He drew his grenade launcher and took aim at the small tractor beam emitter. He had to be fast or his forward moment would be completely gone. He took aim and fired, feeling the recoil of the round as it exited the barrel of the weapon. The beam itself worked as a crude guidance system, pulling the explosive right in to the emitter array.

Just as suddenly as he had been locked in the invisible beam, he was free falling again, but now at an angle that sent him hurtling towards a large transparasteel window. If he hit the window he would merely break a few bones as he bounced off, and then plummet to his death.

Torrin had originally hoped for a soft landing on one of the balconies, but the Hutt’s had decided that they didn’t want suicidal beings any higher up than they had to be. This was his first gap in his attempt to gather as much information as he could before arriving on planet.

Ronin
22 September 2006, 08:43 AM
Very good stuff! :)
I like the detail about his suit, very practical. And the stuff about the anti-suicide tractor field was really a great idea. What gave you the inspiration?
My only suggestion would be to run it through Word to catch spelling mistakes first, but otherwise I'm looking forward to the next part...:)

Slave_1
22 September 2006, 09:20 AM
Actually I did use a spell checker ;) just not a grammer checker. Waist instead of Waste etc...

That's what I get for writting at 1am after a working a 14 hour shift. ;)

I am not sure where this story is going but I will continue to add to it now that I have a few days off. Thanks for the kind words! :D


The idea for the tractor system actually came from a SW novel. Luke was jumping from one level to another on a complex that spanned a gorge of some type and used such a system to get down a few levels. I can't remember what book it was, but somehow I remebered that part as I was writting :)

Snowtiger
22 September 2006, 11:21 AM
As far as the suit goes(assuming I get your drift right) it's heavily influenced by similar moisture collecting desert suits used on Arrakis/Dune in Frank Herbert's Dune. The difference is that this suit has been armored, and it has a helmet with advanced sensory equipment built in.

Slave_1
22 September 2006, 12:12 PM
For the most part that's true. I used the "DUNE" suits as a starting point. Not sure where it will end up though, or even if the suit will survive the story. I started this without a plan of any kind, I really have no set "plan" for what will happen.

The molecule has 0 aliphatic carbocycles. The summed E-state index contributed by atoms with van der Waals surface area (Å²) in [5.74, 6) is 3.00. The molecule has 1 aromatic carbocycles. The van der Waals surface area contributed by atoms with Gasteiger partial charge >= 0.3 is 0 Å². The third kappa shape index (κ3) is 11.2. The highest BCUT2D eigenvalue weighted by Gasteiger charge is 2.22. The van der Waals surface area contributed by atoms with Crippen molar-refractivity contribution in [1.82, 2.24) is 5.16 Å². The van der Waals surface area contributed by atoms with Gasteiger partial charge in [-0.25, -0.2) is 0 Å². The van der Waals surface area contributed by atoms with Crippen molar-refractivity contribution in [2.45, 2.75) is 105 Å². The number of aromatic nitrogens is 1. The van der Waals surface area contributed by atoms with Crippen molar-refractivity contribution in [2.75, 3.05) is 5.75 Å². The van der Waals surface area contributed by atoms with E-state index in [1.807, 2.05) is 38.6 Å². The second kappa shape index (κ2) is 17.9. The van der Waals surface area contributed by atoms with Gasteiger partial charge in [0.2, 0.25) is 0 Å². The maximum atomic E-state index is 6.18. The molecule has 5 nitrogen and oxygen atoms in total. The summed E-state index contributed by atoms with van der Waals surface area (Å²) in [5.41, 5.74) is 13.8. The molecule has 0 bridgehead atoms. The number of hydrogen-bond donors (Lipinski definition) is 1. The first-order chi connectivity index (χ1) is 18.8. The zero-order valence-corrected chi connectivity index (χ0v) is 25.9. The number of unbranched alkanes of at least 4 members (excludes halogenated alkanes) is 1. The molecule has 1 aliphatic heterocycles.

It was mainly to get myself back in to the habit of writting, as I have been away for a while. However I do like where it is going, so I will keep this plot going for now.

Slave_1
22 September 2006, 01:41 PM
Torrin began to spin through the air as his angle of decent increased. He thumbed the lever just rear of the barrel to the right, opening the weapon and ejecting the primer base of the spent grenade. He didn’t have time to watch it spin away in a wild arc of its own. His fingers attacked the base of another round, but in his mild state of panic, pulling the round proved difficult. Three rounds emerged at the same time, with other two going in wildly different directions.

He stuffed the round in to the barrel, and closed the weapon, all while trying to get into some sort of position that faced his point of impact.

He had not counted on the speed he was still traveling when he fired. He watched the round exit the barrel at what seemed to be a bantha’s pace. With horror he calculated the blast radius of the round, and estimated the distance he would be from the round. His mind was racing with thoughts of a fiery death because of his own mistakes.

As if something from a holo-vid in slow motion, Torrin watched the liquid fire expand, and race back to meet him. A powerful concussion wave slammed his body, a moment before the fire, and had his aim been true, he would now be dead. His shot was high, and the force from the blast only steepened his decent. This allowed his now burning armor to glance off of the building and fall away from the high-rise. Like a meteorite, he spun wildly towards the ground below. However, fate was not done laughing at him just yet.

As with most buildings that towered above four hundred floors in the galaxy, the base of the building was far larger than what most people could see from the air. This building was no exception. However, rather than use nice clean lines that curved, this building was rather old, and resembled an elongated layer cake, with each section having a flat roof. Even falling away, and missing the next “layer” of the building, he could see the bottom layer racing to meet him.

Torrin had never believed in any higher power, or god, goddess or anything else that he could not see. He believed that all religion was a farce put in place in order to dupe the lesser minds of the galaxy into giving up credits. Even now he did not pray to any being to deliver him from his demise. He watched in a surreal peace that he found to be odd as the dura-crete came ever closer. No images of the past came to his vision, no memories of lost love ones or friends entered his thought. Rather, his calculating mind merely studied the event as if it would have a chance to review it at a later time.